Interview: Ensuring a successful cloud journey

T.C. Seow

The emergence of the public cloud is perhaps the clearer form of utility computing of the past, where computing resources are shared by members of the cloud. But privacy and security issues have forced some to build private clouds. Are private clouds the way to go for those who are concerned about such issues?

First, let's understand that public clouds are not utility computing. Utility computing relates to the business model in which infrastructure resources (i.e., compute, storage and software) are consumed. Utility computing refers to the ability to meter the offered services and charge customers for exact usage. Utility computing can be used without using cloud computing. Cloud computing has several attributes: scalable, elastic, self-service, service-based, and the use of Internet technologies.

Relating to the previous question, how then should organisations address their security concerns on cloud?

Companies may have several cloud computing security issues and should identify their concerns and ensure cloud providers have a strategy for addressing. Protecting sensitive data, visibility, cloud security policies, transparency, privacy, are just a few security concerns. Companies must verify that cloud providers services are as secure as they would be in your company's datacentre. Companies should also identify which cloud services are most vulnerable to external attacks and review the cloud strategy accordingly.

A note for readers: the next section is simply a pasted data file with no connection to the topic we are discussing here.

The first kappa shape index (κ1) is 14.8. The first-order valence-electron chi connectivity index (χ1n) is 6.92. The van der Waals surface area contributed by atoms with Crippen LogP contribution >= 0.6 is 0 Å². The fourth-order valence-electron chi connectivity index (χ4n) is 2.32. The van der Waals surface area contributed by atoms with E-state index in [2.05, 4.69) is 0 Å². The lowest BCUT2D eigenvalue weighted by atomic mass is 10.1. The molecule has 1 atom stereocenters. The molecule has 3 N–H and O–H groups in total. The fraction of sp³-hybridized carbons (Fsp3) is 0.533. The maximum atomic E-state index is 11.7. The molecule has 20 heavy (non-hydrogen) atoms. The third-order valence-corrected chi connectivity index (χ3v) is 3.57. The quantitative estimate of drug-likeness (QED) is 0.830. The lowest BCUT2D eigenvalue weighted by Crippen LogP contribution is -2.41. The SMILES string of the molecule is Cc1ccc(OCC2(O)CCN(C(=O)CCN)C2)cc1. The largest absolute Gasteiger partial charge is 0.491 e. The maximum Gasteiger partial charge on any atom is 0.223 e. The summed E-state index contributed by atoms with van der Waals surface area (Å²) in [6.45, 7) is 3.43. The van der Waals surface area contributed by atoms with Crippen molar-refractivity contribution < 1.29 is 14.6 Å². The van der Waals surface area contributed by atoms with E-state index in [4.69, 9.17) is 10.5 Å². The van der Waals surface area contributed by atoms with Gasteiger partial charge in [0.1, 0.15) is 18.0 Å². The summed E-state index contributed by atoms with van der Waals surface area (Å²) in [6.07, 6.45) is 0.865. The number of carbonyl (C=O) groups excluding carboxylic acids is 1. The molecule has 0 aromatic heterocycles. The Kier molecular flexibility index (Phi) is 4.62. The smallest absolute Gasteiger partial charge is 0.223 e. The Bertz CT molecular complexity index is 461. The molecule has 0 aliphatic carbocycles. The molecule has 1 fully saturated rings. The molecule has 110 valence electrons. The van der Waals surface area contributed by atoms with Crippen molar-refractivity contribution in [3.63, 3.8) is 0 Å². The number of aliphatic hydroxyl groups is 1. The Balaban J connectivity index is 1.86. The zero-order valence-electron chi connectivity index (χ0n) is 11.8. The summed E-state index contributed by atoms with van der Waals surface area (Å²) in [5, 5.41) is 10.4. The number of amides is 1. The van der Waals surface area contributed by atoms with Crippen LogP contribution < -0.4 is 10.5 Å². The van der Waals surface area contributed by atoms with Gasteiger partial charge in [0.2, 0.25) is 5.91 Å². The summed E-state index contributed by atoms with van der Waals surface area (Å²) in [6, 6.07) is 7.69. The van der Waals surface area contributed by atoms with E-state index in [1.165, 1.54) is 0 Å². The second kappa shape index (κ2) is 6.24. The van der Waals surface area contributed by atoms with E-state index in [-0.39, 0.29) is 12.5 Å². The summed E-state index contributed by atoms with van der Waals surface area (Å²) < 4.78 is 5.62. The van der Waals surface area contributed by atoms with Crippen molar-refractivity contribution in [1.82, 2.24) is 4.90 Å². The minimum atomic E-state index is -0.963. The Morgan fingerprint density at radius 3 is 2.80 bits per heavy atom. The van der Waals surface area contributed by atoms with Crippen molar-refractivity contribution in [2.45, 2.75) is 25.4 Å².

Hybrid clouds have been claimed to be the best route to bridge the gap between private and public clouds, so that organisations can tap on public resources where conditions allow, yet maintain close control over data issues when necessary. What's your view on this? How would you advise organisations who want to take the hybrid route?

I don't see hybrid clouds as a bridge between private and public clouds, although by definition hybrid clouds reflect the adoption of both private, public clouds. Hybrid clouds are a natural adoption model for most if not all companies given the state of the art today in cloud computing. Some workloads will be best for public while others will require private clouds. Hybrid gives companies greater architectural flexibility, potentially improved security, operating system choice, ability to accelerate innovation, and in some cases the only way to meet compliance requirements while adopting cloud computing at the same time.

Hybrid is the most flexible option and natural end state of cloud adoption.  I recommend companies create a cloud adoption strategy addressing what workloads are suitable for public clouds and which need to reside on a private cloud.

Is hybrid cloud the next logical step towards cloud computing?

Hybrid cloud is the most likely end state for companies adopting cloud computing.  Its less the next logical step but more a natural cloud adoption model.

Can you briefly comment how cloud has changed the way we work, live and play? Would the advent of cloud be later rather than later if trends such as consumerisation of IT and mobility have not emerged in the last five years?

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